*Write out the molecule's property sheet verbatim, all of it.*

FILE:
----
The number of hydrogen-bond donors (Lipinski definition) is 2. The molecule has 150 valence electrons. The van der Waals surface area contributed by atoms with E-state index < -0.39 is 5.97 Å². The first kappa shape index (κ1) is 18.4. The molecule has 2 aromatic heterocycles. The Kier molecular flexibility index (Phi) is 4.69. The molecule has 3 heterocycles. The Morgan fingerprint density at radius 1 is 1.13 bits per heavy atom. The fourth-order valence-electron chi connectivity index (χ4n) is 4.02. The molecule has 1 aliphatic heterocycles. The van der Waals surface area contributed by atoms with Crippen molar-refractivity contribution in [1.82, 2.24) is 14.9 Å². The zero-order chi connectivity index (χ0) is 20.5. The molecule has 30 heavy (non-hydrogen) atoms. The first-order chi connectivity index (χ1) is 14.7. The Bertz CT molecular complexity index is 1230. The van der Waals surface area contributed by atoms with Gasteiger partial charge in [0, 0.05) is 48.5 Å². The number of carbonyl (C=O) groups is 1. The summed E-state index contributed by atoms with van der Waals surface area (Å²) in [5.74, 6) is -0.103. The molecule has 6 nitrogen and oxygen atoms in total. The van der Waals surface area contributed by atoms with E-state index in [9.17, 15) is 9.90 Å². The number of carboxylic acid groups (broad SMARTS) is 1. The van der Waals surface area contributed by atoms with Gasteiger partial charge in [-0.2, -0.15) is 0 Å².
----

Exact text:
The number of hydrogen-bond donors (Lipinski definition) is 2. The molecule has 150 valence electrons. The van der Waals surface area contributed by atoms with E-state index < -0.39 is 5.97 Å². The first kappa shape index (κ1) is 18.4. The molecule has 2 aromatic heterocycles. The Kier molecular flexibility index (Phi) is 4.69. The molecule has 3 heterocycles. The Morgan fingerprint density at radius 1 is 1.13 bits per heavy atom. The fourth-order valence-electron chi connectivity index (χ4n) is 4.02. The molecule has 1 aliphatic heterocycles. The van der Waals surface area contributed by atoms with Crippen molar-refractivity contribution in [1.82, 2.24) is 14.9 Å². The zero-order chi connectivity index (χ0) is 20.5. The molecule has 30 heavy (non-hydrogen) atoms. The first-order chi connectivity index (χ1) is 14.7. The Bertz CT molecular complexity index is 1230. The van der Waals surface area contributed by atoms with Gasteiger partial charge in [0, 0.05) is 48.5 Å². The number of carbonyl (C=O) groups is 1. The summed E-state index contributed by atoms with van der Waals surface area (Å²) in [5.74, 6) is -0.103. The molecule has 6 nitrogen and oxygen atoms in total. The van der Waals surface area contributed by atoms with E-state index in [9.17, 15) is 9.90 Å². The number of carboxylic acid groups (broad SMARTS) is 1. The van der Waals surface area contributed by atoms with Gasteiger partial charge in [-0.2, -0.15) is 0 Å².